The modern Baptist movement arose in England (and among English exiles in the Netherlands).

Early Baptists, such as John Smyth and Thomas Helwys, proclaimed a simple evangelical faith rooted in Scripture alone and – in dramatic opposition to both the Protestants and the Catholics of their day – denied that rulers and government could dictate to the conscience of believers or enforce an official religious practice.

Here in the United States, we celebrate the memory of Roger Williams, who was recruited from England in the 1630s to pastor a congregational church in Massachusetts Bay Colony.

He became estranged from his congregation over his newfound embrace of believers´ baptism and traveled with a small group of followers to the head of Narragansett Bay, where he founded Providence Plantation, precursor of the state of Rhode Island.

There in Providence, Williams had himself baptized as a believer by one of his elders, then baptized the others himself, thus constituting the First Baptist Church of Providence, which has been continuously active since 1638.

Williams espoused absolute freedom of conscience and religious practice in Providence Plantation.

He welcomed Jews and “Musalmans” (Muslims) as well as proponents of every expression of Christian faith – while embracing personally other “radical” positions, such as the abolition of slavery and fair and equal relations with Native Americans.

Ironically, Williams´ own conscience led him to separate from his little congregation after only a few months, and he spent the rest of his long life (he lived into his 80s) wandering New England as a self-proclaimed “seeker.”

Today, more than 30 self-identified Baptist bodies exist in the United States and Canada. These Baptists are surprisingly diverse, including:

  • Theologically and culturally conservative and liberal adherents
  • Leaders in ecumenical Christianity and those separated on principle from churches that are not of “like faith and order”
  • Calvinists and Arminians
  • Founders and strong supporters of the modern global missionary movement of the last 200 years and those who reject missionary activity as a usurpation of God’s sovereignty (so-called “primitive” Baptists)

But they – we – all have some things in common.

We emphasize the personal faith relationship of each individual believer with Christ (Romans 10:8).

We affirm the unique and sufficient authority of Holy Scripture in all matters of faith and practice (Baptists generally don’t do creeds).

We celebrate believers’ baptism, according to the New Testament model (Acts 2:37-39, 8:26-40).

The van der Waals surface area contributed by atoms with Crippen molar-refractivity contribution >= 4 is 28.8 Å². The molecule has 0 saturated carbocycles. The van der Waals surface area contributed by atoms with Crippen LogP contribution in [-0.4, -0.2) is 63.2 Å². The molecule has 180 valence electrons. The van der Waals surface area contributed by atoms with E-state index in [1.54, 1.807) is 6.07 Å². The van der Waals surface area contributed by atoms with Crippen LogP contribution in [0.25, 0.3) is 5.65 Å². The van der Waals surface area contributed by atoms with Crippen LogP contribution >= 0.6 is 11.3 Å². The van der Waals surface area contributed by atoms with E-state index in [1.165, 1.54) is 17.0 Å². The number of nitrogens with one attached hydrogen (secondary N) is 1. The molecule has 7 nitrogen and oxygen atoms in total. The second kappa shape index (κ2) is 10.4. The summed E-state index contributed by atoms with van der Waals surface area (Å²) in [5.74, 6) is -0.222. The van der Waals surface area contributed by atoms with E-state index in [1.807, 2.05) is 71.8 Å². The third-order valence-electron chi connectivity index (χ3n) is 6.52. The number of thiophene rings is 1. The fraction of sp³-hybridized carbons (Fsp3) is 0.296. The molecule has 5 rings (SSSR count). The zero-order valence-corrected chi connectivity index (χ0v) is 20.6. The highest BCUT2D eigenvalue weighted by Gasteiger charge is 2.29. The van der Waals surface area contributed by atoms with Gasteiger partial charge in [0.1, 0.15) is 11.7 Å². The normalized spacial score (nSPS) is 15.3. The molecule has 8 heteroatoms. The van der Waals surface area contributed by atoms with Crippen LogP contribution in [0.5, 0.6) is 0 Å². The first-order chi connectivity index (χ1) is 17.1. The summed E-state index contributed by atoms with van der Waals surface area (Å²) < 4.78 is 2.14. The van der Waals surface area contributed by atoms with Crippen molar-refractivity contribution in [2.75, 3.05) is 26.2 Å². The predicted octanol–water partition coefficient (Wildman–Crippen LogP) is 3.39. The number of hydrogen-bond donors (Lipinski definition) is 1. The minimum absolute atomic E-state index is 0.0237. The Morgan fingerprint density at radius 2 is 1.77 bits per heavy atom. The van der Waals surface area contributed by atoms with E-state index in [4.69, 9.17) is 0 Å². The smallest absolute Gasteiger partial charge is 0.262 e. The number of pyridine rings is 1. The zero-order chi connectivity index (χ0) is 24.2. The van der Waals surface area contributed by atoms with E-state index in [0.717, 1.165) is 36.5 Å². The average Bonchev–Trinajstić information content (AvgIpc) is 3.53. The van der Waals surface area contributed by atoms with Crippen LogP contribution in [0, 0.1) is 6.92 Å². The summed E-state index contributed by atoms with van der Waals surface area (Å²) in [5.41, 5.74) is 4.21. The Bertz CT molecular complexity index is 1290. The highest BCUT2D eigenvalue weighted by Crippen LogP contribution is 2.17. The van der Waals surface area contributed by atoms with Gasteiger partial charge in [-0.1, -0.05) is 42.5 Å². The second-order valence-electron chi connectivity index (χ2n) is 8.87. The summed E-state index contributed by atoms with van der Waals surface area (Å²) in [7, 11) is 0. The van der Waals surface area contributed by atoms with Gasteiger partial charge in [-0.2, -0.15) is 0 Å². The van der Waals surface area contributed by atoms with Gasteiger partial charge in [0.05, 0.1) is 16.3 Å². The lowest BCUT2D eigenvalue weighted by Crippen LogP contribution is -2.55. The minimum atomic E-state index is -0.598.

We affirm a “gathered church,” the body of those who have decided to follow Jesus (Acts 2:43-47).

And we practice the autonomy of the local congregation. Baptists do not have hierarchies or mandatory connections, but we do form voluntary relationships for ministry and mission beyond the local setting.

The common thread through all of these Baptist distinctives is freedom – the freedom of individuals to follow Jesus, to interpret and apply Scripture in their own lives and to voluntarily associate in congregations and larger bodies to do the Lord’s work.

To some extent, these Baptist distinctives, though grounded, as we believe, in Scripture, seem to be a reflection of central themes in American history and a reflection of the tenor of the times.

For example, given the Lordship of Christ, what truer example of democracy is there on earth than a local Baptist congregation? And the Baptist concept of “soul freedom” is a necessary presupposition for American democracy.

But given the rampant individualism of contemporary American culture, when I have attempted to proclaim and promote a “whole Gospel” in varied pastoral settings, I have often received pushback for being “too political” or too focused on activities and relationships “outside the church.”

How ironic this is in our era of high-profile Baptist apologists for the Trump administration, such as Franklin Graham and Robert Jeffress.

We Baptists actively invite individuals to acknowledge Jesus Christ as Lord and Savior (Matthew 28:16-20).

At the same time, we reflect our solidarity with the human family by lifting up Jesus’ proclamation of God’s reign of justice and mercy (Mark 1:14-15), and we strive to anticipate that reign in works of lovingkindness (Matthew 25:31-40) and public advocacy for reign of God values, such as welcoming the stranger (Leviticus 25:35, Matthew 25:44).

So, on Independence Day in the U.S., we acknowledge that while we love and honor our nation, our ultimate and abiding loyalty is to Christ and his reign.

As followers of Christ, we experience that we “are no longer strangers and aliens, but … are fellow citizens with the saints and members of the household of God” (Ephesians 2:19).

Not only is this “citizenship” our highest loyalty, but it is also the basis of the radical welcome that is central to the Gospel and at the same time one of the “better angels” of the American republic.

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